By Sangeeta Saxena
New Delhi. 06 November 2017.
No prizes for guessing the talk of the town if one hash tags aviation in India, make in India, indigenous aircraft production, final assembly lines, Indian Air Force fighters, joint ventures in Indian aviation and many more of them. The talk is – Who will bell the cat ? Will it be Boeing, Lockheed or Gripen? Will IAF’s next fighter to be made in India under the Make in India be F18A, F16 or JAS 39 Gripen E? Indian Air Force has come a long way since its days of dependency on first the USSR and then Russia for its needs. It is now a level playing field for all the players both national and international. But the strongest rumour today is that a RFI will be issued within this week to either Lockheed Martin or Saab.

The two top executives of Lockheed Martin Abhay Paranjpe, Executive Director, International Business Development and Randall L Howard, Business Development Head for F 16 on their previous visit to New Delhi in a chat with ADU reiterated that they were waiting for the Indian Ministry of Defence to place the order under its new policy of Make in India and having a Strategic Partner and with 4,600 aircraft in 138 variants manufactured and sold to 27 countries, with sixteen repeat orders, they were confident of being India’s choice.

With a coproduction agreement with Tata Advanced Systems Ltd (TATA) in place and the US Government is fully supporting the proposal in Government-to-Government (G-2-G) talks with the Indian Government the US aviation major is busy creating an ecosystem for themselves. Though they did not confirm but sources in Nasik have told ADU that the OEM is looking for and should also be very near to finalising a deal for purchase of about 200acres of land in the already existing aerospace hub there. Both Paranjpe and Randy unanimously felt that India should follow the US business model where a runway is shared by the US Air Force (USAF) and industry. It will not only help save costs, production and testing time but will also make supply chain management easier for suppliers will automatically want to have their units in the same area. The Nasik rumour seems logical with this argument as the HAL and IAF airfield already exists there.

Abhay Paranjpe reiterated that IAF’s need for fighters is evident. “ Indian order should be for a minimum of 100 initially and a follow on order of a good number will not be a surprise. We along with TASL should be able to meet the requirement in the given deadline,” he stated. On being asked about the production rate per month he optimistically said that they should be able to produce 3 to 4 aircraft per month.

Randall Howard informed that the F 16 Block 70 despite of being a new generation F 16 will also share some components and latest technologies of the F 35 to the extent of 70-75 percent. “The company will shift the entire factory and production line from Fort Worth in Texas to India if and only if we get selected by India. Periodic upgrades should be a part of the proposal. The manpower in India will be trained and skills development of the Indian workers and supervisors will definitely be our aim. The training can be here and if needed can also be given in the US facilities. All this will be decided only on the confirmation of getting the contract,” he said.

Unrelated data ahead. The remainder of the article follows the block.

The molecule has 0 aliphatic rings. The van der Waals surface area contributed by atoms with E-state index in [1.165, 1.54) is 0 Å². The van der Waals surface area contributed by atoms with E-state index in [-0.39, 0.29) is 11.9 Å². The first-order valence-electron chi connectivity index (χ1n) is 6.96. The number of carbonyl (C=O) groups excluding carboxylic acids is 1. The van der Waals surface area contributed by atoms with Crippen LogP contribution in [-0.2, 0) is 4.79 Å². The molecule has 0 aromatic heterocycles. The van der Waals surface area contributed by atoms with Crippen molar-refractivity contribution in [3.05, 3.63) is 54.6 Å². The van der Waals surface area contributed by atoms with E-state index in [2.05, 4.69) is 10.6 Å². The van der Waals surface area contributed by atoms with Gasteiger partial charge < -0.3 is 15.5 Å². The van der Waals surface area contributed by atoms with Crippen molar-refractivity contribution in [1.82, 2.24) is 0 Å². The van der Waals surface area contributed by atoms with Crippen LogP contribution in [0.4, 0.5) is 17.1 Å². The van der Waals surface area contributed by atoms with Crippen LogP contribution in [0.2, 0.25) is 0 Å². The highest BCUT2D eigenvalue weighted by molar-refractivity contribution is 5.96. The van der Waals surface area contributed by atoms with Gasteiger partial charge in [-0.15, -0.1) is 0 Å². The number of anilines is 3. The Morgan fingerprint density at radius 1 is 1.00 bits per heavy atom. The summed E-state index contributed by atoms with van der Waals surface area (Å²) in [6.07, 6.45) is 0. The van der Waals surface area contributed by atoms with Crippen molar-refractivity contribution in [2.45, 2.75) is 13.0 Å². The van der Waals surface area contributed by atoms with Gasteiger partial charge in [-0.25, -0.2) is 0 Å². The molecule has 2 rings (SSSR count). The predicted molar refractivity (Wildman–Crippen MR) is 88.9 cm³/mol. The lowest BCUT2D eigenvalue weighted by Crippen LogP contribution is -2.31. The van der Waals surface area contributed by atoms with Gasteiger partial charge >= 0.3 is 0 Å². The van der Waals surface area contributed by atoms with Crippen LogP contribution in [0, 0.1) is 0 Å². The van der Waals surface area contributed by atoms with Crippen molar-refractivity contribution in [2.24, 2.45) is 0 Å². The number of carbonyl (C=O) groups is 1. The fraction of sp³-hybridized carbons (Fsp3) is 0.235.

“F16 is the most battle proven fighter and is a safe bet in the skies. We have a single supply chain, which means that the entire aircraft can be manufactured and assembled at one facility. Keeping in mind the huge market, India should be able to sell not just aircraft but also spare parts to other parts of the world, from its soil,” explained Paranjpe.

Randy stated that F-16 is ready for any challenge, combining innovative structural and capability upgrades, such as the Active Electronically Scanned Array radar with a new avionics architecture. According to him the Block 70 software will further enhance capabilities through an advanced data link, precision GPS navigation and Automatic Ground Collision Avoidance System. And any need of the Indian customer will be met he added.

F-16 Block 70 radar, the APG-83, is an Active Electronically Scanned Array (AESA) radar that provides multimode capability which is 95 percent of the APG-83 suite of operating modes have been ported directly from the latest generation AESA and have demonstrated outstanding capability to detect and engage the spectrum of air, surface and sea targets, even in the most challenging electronic warfare environments. The APG-83 is three to five times more reliable than legacy mechanically scanned radars, which means higher availability rates and lower sustainment costs, feel both of them.

Lockheed Martin has more than 36 years of weapon integration experience with the F-16. “Our experience as a weapon integrator has enabled the F-16 to develop into one of the most versatile multirole fighters. We have certified USAF common weapons as well as a large number of country-unique weapons onto the F-16. These weapons span multiple classes and categories of weapons which can be utilized over a broad range of missions. The result is a true simultaneous, multirole fighter with accurate, lethal, day and night, all-weather capabilities,” stated Randy.

The optimism was high and expectancy great in the F 16 camp. So now its just time to wait and watch. We are keeping our fingers crossed said both of them in unison.